Humans depend on agriculture and agriculture depends on soil organisms. Soil organisms provide fundamental ecosystem services in agriculture such as decomposition and mineralisation, that make nitrogen and phosphorous available for crop uptake. Agricultural intensification reduces the diversity of soil organisms with consequences for the provision of ecosystem services from agricultural soils. In the future, the provision of soil ecosystem services will be impacted by a changing climate and its interactions with management practices. SOILCLIM addresses the pressing need to better predict consequences of climate change on soil biodiversity and ecosystem services in agroecosystems.
Major climate change models predict changing rainfall patterns, with reduced summer rain. SOILCLIM will study the effects of reduced rainfall on soil biodiversity and ecosystem services over a European transect of climatic conditions and soil properties and under different long-term fertilization strategies. Farmers and policy makers can use results from these studies to identify threats to agricultural soils and to reduce the negative consequences of climate change for agricultural production in the future.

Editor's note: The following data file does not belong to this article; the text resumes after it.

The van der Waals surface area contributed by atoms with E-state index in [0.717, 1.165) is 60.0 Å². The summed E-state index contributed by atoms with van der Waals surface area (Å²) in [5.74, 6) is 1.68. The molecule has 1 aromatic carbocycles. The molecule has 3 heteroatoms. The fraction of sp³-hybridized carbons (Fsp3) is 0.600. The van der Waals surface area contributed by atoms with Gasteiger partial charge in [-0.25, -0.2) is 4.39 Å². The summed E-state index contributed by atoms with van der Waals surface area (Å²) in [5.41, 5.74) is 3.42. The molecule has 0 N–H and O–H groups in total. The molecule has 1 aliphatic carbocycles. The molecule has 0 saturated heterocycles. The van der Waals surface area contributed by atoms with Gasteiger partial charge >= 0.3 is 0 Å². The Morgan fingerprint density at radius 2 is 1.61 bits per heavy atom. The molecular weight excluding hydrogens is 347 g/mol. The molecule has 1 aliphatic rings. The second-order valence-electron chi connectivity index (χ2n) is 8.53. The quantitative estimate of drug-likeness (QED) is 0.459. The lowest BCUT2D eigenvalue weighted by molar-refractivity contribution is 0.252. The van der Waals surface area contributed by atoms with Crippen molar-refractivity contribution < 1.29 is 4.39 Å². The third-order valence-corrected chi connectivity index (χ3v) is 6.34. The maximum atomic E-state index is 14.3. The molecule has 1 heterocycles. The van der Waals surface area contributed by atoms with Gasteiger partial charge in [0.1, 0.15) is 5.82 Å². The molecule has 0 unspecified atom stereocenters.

SOILCLIM is a BiodivERsA project and is a collaboration between research groups in five European countries; Sweden, Germany, Estonia, Switzerland and Spain. The project started in January 2017 and will continue for 3 years.
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